Good Riddance 30-Year Fixed Mortgage? Not So Fast…

J. Wallison’s recent article in the Wall Street Journal on government support
of the residential housing market (“What’s So Special About the 30-Year
“) is an interesting academic exercise but it has no relevance to
the reality of the U.S. housing market.

it is true that, for many years over the life of a 30-year loan, most of the
payments go to interest and not principle, if we were to remove the tax
deductibility of the interest paid
(regardless of the term of amortization) as
some have suggested, we would remove another 33% of value from the American homeowner,
based on the marginal rate at the Federal level of 28% and the average State
and local tax rate of 5%.


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District Court Upholds MERS Rights to Assign and Foreclose

Mortgage Electronic Registration
Systems, Inc. better known as MERS won a significant victory in court on
Tuesday as the U.S. Court of Appeals for the 11th Judicial Circuit validated
its rights to assign a security deed and/or foreclose on secured property.  The decision upheld the decision of the U.S.
District Court for the Northern District of Georgia in Smith V. Saxon Mortgage.

The plaintiff in the original case had
contested the foreclosure of her home on the grounds that:

1).   The assignment of the security deed was
invalid because MERS, as nominee of a defunct lender could not assign the documents
of its own volition.

    The “splitting” of the mortgage and
the note rendered the mortgage null and void and therefore notices of
foreclosure were invalid as not coming from a secured creditor.

In the original District Court opinion in March 2011, U.S. Magistrate Judge
Janet F. King pointed to the standard language in the Georgia security deed
signed by all borrowers at closing which grants MERS the power to act on behalf
of the current and future owners of the loan. 
.   “Unless the instrument
creating the power specifically provides to the contrary . . . an assignee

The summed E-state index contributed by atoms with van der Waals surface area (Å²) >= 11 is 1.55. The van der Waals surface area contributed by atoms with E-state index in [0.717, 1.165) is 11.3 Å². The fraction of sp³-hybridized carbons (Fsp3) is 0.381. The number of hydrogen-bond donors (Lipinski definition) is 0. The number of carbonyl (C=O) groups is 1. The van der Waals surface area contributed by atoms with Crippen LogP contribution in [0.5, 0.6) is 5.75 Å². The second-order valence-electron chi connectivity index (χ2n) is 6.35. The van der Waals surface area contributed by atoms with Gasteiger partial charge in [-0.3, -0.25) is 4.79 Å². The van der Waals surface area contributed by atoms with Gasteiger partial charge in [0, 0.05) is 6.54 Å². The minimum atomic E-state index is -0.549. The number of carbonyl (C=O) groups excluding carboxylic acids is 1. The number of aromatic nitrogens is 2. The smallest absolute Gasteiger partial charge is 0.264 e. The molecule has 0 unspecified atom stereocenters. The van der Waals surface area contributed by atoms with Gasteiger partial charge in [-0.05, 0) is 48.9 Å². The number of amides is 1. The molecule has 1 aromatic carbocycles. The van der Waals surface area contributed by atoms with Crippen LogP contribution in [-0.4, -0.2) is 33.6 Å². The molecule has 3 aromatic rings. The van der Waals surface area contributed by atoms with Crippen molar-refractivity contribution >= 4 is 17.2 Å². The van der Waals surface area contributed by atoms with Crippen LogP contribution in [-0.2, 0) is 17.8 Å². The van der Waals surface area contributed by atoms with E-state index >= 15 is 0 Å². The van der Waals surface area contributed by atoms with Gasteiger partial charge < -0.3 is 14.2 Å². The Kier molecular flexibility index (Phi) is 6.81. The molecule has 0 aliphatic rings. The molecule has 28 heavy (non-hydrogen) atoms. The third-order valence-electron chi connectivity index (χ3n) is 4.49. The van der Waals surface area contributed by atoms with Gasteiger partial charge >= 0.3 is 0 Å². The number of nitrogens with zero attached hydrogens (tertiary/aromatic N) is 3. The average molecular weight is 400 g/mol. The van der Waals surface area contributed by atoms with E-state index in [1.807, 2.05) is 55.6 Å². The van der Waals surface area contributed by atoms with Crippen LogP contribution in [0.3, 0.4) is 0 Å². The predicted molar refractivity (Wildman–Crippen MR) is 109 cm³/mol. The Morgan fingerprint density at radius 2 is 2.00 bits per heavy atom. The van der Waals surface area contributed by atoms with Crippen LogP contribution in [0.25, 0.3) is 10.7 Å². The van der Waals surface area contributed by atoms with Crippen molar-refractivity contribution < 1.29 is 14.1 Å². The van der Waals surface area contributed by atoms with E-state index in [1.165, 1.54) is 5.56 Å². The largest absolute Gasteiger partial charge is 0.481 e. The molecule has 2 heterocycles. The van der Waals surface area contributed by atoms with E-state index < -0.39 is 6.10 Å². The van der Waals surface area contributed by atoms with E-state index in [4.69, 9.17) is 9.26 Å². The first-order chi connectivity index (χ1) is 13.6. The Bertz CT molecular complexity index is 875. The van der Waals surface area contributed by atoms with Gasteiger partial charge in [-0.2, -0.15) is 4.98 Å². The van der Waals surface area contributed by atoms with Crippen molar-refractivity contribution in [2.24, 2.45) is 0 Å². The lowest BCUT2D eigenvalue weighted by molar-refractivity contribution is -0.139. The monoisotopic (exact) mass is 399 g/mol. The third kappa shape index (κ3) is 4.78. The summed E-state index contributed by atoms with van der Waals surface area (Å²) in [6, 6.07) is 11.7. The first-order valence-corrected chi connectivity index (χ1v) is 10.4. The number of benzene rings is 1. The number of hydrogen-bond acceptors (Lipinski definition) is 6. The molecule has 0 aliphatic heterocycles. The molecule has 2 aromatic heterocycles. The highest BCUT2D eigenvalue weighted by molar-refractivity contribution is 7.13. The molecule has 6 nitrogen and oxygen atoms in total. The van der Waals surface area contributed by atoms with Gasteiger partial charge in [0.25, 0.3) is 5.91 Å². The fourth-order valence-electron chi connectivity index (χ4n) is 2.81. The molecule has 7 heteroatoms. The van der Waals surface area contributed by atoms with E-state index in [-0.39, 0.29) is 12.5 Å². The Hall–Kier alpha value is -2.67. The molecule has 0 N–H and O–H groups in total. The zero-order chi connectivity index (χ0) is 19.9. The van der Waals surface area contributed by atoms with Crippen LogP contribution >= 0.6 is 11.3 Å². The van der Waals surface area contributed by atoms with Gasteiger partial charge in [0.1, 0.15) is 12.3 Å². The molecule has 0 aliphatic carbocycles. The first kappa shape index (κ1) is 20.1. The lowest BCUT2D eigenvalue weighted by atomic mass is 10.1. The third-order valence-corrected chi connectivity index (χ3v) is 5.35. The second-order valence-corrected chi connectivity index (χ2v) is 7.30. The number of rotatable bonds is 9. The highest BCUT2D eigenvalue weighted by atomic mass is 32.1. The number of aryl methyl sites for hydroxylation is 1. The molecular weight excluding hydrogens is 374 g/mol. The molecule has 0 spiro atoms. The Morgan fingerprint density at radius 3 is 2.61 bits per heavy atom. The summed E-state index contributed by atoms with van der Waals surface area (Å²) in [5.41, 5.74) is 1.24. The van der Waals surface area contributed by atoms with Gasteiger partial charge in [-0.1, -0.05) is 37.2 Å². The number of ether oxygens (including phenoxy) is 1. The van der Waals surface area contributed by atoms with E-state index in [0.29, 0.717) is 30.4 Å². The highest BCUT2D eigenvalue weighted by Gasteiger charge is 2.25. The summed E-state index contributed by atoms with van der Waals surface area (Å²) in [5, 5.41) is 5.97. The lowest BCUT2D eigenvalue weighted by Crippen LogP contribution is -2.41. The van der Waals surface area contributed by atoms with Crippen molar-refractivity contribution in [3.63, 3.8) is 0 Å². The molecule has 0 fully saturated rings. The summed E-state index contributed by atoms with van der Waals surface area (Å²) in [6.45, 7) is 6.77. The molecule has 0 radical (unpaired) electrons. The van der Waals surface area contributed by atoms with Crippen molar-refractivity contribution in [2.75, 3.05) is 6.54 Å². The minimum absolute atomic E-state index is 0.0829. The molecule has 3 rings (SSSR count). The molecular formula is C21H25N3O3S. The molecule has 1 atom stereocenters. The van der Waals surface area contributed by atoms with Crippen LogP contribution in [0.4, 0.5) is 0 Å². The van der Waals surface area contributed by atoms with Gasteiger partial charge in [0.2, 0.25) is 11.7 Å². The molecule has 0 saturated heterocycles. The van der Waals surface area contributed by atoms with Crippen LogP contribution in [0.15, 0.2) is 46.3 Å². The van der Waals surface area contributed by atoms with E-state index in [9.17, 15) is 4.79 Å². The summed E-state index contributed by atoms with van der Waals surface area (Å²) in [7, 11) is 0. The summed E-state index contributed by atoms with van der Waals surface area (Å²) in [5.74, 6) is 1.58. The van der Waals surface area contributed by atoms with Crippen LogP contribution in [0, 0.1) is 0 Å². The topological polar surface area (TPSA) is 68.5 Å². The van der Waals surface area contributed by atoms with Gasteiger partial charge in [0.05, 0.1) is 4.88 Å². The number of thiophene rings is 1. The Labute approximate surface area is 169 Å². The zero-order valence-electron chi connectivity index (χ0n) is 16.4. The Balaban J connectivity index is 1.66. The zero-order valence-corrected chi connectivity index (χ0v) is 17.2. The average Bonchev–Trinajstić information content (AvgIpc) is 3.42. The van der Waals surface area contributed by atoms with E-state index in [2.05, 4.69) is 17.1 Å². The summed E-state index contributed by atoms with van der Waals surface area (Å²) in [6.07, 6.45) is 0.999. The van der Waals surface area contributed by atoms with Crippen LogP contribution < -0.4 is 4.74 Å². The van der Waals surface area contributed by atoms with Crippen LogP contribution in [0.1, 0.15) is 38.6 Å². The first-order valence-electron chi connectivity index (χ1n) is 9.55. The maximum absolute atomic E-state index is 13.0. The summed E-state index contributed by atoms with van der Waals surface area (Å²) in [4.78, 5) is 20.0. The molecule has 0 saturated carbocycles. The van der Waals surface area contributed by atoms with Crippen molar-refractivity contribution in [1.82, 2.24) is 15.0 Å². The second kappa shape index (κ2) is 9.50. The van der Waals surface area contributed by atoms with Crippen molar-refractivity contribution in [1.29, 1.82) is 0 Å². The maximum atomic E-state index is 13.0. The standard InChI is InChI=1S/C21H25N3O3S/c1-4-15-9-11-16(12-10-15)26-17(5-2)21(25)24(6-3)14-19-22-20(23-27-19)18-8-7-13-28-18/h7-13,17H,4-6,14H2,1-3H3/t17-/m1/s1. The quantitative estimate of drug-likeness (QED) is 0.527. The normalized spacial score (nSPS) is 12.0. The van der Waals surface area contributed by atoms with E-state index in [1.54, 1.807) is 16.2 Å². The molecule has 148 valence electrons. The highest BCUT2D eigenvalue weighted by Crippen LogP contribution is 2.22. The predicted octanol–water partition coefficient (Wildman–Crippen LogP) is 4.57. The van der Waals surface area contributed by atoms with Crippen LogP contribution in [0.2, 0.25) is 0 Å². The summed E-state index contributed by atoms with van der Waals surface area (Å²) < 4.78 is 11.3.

thereof . . . may exercise any power therein contained,” Judge King wrote.
“[T]he Security Deed . . . transfers rights to MERS, and MERS’ assigns may
exercise any power contained therein.”

The 11th District Court which has jurisdiction over federal cases
originating in the states of Alabama, Florida and Georgia, agreed with Judge
King’s recommendation.  “It is not
disputed that plaintiff executed the Security Deed which granted MERS the power
to sell the Property, if plaintiff was not able to comply with the terms of the
Note,” Senior U.S. District Judge William O’Kelley wrote. “Furthermore, the
Security Deed expressly states that it applies to MERS ‘[and] to the . . .
assigns of MERS.’ Pursuant to the terms of the Security Deed, MERS had
authority to assign the Security Deed.”

MERS issued the following statement in response to the District Court

“A significant body of clear and specific federal case law is coming
together with this decision from the 11th Circuit Court of Appeals, along with
favorable rulings from the First, Fourth, Fifth, Eighth, Ninth, and Tenth circuit
appellate courts and U.S. District Courts in a number of states,” said Janis L.
Smith, MERSCORP’s vice president of corporate communications. “The 11th
Circuit’s ruling underscores the soundness of MERS’ business model by
solidifying the legality of MERS’ role in the security deed, explaining how
that role came about, and clarifying MERS’ power to act on behalf of the